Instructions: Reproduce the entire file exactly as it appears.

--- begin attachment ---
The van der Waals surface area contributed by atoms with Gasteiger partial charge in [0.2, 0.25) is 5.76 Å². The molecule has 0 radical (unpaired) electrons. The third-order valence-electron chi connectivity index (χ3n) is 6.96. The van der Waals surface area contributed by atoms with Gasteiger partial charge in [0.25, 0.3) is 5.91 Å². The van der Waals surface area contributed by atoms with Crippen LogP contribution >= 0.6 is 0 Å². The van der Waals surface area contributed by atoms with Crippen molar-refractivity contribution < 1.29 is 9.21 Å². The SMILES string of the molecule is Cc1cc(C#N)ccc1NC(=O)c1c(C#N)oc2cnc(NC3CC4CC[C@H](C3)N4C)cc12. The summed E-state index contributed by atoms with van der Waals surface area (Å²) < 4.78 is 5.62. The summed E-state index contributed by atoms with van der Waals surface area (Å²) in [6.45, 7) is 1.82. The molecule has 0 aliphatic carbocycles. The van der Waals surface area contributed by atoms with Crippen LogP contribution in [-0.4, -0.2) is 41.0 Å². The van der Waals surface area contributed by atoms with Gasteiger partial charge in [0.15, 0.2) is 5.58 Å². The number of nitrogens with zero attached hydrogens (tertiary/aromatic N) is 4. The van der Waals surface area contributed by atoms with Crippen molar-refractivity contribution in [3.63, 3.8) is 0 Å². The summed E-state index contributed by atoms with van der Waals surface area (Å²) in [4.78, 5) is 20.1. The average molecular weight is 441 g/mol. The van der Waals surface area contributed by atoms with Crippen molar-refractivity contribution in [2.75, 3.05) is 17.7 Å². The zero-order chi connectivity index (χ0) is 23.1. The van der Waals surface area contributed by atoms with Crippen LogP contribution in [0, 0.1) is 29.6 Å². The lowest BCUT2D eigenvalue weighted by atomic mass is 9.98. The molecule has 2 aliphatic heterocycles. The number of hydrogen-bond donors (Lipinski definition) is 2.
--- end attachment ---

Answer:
The van der Waals surface area contributed by atoms with Gasteiger partial charge in [0.2, 0.25) is 5.76 Å². The molecule has 0 radical (unpaired) electrons. The third-order valence-electron chi connectivity index (χ3n) is 6.96. The van der Waals surface area contributed by atoms with Gasteiger partial charge in [0.25, 0.3) is 5.91 Å². The van der Waals surface area contributed by atoms with Crippen LogP contribution >= 0.6 is 0 Å². The van der Waals surface area contributed by atoms with Crippen molar-refractivity contribution < 1.29 is 9.21 Å². The SMILES string of the molecule is Cc1cc(C#N)ccc1NC(=O)c1c(C#N)oc2cnc(NC3CC4CC[C@H](C3)N4C)cc12. The summed E-state index contributed by atoms with van der Waals surface area (Å²) < 4.78 is 5.62. The summed E-state index contributed by atoms with van der Waals surface area (Å²) in [6.45, 7) is 1.82. The molecule has 0 aliphatic carbocycles. The van der Waals surface area contributed by atoms with Crippen LogP contribution in [-0.4, -0.2) is 41.0 Å². The van der Waals surface area contributed by atoms with Gasteiger partial charge in [0.15, 0.2) is 5.58 Å². The number of nitrogens with zero attached hydrogens (tertiary/aromatic N) is 4. The van der Waals surface area contributed by atoms with Crippen molar-refractivity contribution in [3.63, 3.8) is 0 Å². The summed E-state index contributed by atoms with van der Waals surface area (Å²) in [4.78, 5) is 20.1. The average molecular weight is 441 g/mol. The van der Waals surface area contributed by atoms with Crippen molar-refractivity contribution in [2.75, 3.05) is 17.7 Å². The zero-order chi connectivity index (χ0) is 23.1. The van der Waals surface area contributed by atoms with Crippen LogP contribution in [0, 0.1) is 29.6 Å². The lowest BCUT2D eigenvalue weighted by atomic mass is 9.98. The molecule has 2 aliphatic heterocycles. The number of hydrogen-bond donors (Lipinski definition) is 2.